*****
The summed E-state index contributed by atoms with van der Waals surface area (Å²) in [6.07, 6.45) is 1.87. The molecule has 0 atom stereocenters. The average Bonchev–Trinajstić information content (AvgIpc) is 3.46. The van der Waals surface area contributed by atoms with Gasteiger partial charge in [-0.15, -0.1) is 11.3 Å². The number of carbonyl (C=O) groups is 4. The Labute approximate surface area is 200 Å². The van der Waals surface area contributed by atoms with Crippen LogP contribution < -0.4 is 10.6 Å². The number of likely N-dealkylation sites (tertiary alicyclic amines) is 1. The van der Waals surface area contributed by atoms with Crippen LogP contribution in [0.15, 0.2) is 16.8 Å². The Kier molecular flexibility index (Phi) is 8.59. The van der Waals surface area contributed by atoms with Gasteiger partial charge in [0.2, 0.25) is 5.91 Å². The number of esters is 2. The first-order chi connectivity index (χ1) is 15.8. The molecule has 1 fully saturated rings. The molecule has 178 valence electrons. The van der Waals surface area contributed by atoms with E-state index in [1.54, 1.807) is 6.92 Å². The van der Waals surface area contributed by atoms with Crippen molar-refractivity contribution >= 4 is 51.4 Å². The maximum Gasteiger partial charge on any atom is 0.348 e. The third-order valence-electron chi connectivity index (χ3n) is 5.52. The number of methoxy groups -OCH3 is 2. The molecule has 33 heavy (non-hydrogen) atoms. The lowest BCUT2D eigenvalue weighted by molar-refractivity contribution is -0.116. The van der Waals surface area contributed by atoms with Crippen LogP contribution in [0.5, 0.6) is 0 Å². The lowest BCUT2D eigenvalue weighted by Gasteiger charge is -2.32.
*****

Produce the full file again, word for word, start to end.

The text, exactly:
The summed E-state index contributed by atoms with van der Waals surface area (Å²) in [6.07, 6.45) is 1.87. The molecule has 0 atom stereocenters. The average Bonchev–Trinajstić information content (AvgIpc) is 3.46. The van der Waals surface area contributed by atoms with Gasteiger partial charge in [-0.15, -0.1) is 11.3 Å². The number of carbonyl (C=O) groups is 4. The Labute approximate surface area is 200 Å². The van der Waals surface area contributed by atoms with Crippen LogP contribution < -0.4 is 10.6 Å². The number of likely N-dealkylation sites (tertiary alicyclic amines) is 1. The van der Waals surface area contributed by atoms with Crippen LogP contribution in [0.15, 0.2) is 16.8 Å². The Kier molecular flexibility index (Phi) is 8.59. The van der Waals surface area contributed by atoms with Gasteiger partial charge in [0.2, 0.25) is 5.91 Å². The number of esters is 2. The first-order chi connectivity index (χ1) is 15.8. The molecule has 1 fully saturated rings. The molecule has 178 valence electrons. The van der Waals surface area contributed by atoms with E-state index in [1.54, 1.807) is 6.92 Å². The van der Waals surface area contributed by atoms with Crippen molar-refractivity contribution >= 4 is 51.4 Å². The maximum Gasteiger partial charge on any atom is 0.348 e. The third-order valence-electron chi connectivity index (χ3n) is 5.52. The number of methoxy groups -OCH3 is 2. The molecule has 33 heavy (non-hydrogen) atoms. The lowest BCUT2D eigenvalue weighted by molar-refractivity contribution is -0.116. The van der Waals surface area contributed by atoms with Crippen LogP contribution in [0.5, 0.6) is 0 Å². The lowest BCUT2D eigenvalue weighted by Gasteiger charge is -2.32.